Columnist Bret Stephens has termed the idiocy of so many on the Left when it comes to Gaza more of the “morally blind, historically illiterate criticism to which Israelis are subjected every time they defend themselves against Palestinian attacks.”
He’s right. Both Hamas and the Palestinian Authority have grown used to assuming that no matter how gruesome or corrupt their conduct, many in the West can be played for fools.
They are right as well.
See our Resources: Articles page for more valuable information
CAMBRIDGE, MA CITY COUNCIL
will decide whether to support the BDS campaign against Israel
The following Boston Herald article
by Jeff Robbins
provides some important information about the upcoming BDS vote:
Jeff Robbins Tuesday, April 17, 2018
There was a time when demonstrating one's hypocrisy was considered a liability, or at least something worth avoiding. That time has passed, as the members of the Cambridge City Council seem poised to illustrate.
On April 23, the Council is expected to adopt a resolution calling for a boycott of Hewlett-Packard, offered by groups retaliating against the company for doing business in Israel. The resolution is orchestrated by the Boycott, Divestment, Sanctions (BDS) movement, funded by and comprised of the usual types who, wishing ardently for Israel to disappear, use the language of human rights to attempt to delegitimize her. They do this, of course, at the behest of some of the worst human rights abusers in the world.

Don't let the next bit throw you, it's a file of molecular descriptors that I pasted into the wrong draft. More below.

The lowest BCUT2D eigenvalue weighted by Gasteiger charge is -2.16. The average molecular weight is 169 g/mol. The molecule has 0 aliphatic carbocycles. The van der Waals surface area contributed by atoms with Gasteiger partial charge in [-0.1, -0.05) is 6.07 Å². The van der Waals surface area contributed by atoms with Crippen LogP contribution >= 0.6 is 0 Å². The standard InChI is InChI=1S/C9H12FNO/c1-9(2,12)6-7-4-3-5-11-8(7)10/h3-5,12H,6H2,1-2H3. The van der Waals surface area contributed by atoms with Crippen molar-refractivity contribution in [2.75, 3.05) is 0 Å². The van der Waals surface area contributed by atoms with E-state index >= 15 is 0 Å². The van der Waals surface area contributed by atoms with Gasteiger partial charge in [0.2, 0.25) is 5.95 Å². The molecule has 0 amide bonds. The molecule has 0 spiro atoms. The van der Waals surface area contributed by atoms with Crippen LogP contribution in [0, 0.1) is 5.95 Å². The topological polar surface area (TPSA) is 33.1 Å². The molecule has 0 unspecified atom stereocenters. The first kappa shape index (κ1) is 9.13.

The expected vote is accompanied by no shortage of irony. While professing to be exemplars of open, transparent democracy, council members have conferred in secret with BDS groups to develop the anti-Israel resolution, refusing to make it public so that those who take issue with it - and the public at large - could have the time to respond. It is much better, they calculate, to keep it secret until just before the vote, minimizing the public's opportunity to scrutinize it, and to ask questions about how it came to be conceived, and by whom.